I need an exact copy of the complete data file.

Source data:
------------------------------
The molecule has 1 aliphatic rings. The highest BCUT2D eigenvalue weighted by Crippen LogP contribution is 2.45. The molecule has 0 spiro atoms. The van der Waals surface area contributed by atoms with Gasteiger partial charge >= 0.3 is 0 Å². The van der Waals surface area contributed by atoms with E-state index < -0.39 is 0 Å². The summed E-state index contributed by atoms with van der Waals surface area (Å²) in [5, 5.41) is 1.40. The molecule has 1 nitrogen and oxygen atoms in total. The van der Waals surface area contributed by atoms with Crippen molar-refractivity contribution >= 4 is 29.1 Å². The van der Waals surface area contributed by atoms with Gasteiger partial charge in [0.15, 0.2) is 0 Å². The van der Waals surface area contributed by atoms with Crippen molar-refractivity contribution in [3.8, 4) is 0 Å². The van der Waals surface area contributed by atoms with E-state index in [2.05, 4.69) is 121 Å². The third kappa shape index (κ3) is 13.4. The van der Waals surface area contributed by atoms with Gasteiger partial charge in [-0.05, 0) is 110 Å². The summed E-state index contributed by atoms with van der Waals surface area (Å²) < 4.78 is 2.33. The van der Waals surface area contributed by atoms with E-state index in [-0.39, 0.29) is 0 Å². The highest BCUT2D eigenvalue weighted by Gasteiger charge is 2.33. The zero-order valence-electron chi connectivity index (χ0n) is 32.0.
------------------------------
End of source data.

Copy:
The molecule has 1 aliphatic rings. The highest BCUT2D eigenvalue weighted by Crippen LogP contribution is 2.45. The molecule has 0 spiro atoms. The van der Waals surface area contributed by atoms with Gasteiger partial charge >= 0.3 is 0 Å². The van der Waals surface area contributed by atoms with E-state index < -0.39 is 0 Å². The summed E-state index contributed by atoms with van der Waals surface area (Å²) in [5, 5.41) is 1.40. The molecule has 1 nitrogen and oxygen atoms in total. The van der Waals surface area contributed by atoms with Crippen molar-refractivity contribution >= 4 is 29.1 Å². The van der Waals surface area contributed by atoms with Gasteiger partial charge in [0.15, 0.2) is 0 Å². The van der Waals surface area contributed by atoms with Crippen molar-refractivity contribution in [3.8, 4) is 0 Å². The van der Waals surface area contributed by atoms with E-state index in [2.05, 4.69) is 121 Å². The third kappa shape index (κ3) is 13.4. The van der Waals surface area contributed by atoms with Gasteiger partial charge in [-0.05, 0) is 110 Å². The summed E-state index contributed by atoms with van der Waals surface area (Å²) < 4.78 is 2.33. The van der Waals surface area contributed by atoms with E-state index in [-0.39, 0.29) is 0 Å². The highest BCUT2D eigenvalue weighted by Gasteiger charge is 2.33. The zero-order valence-electron chi connectivity index (χ0n) is 32.0.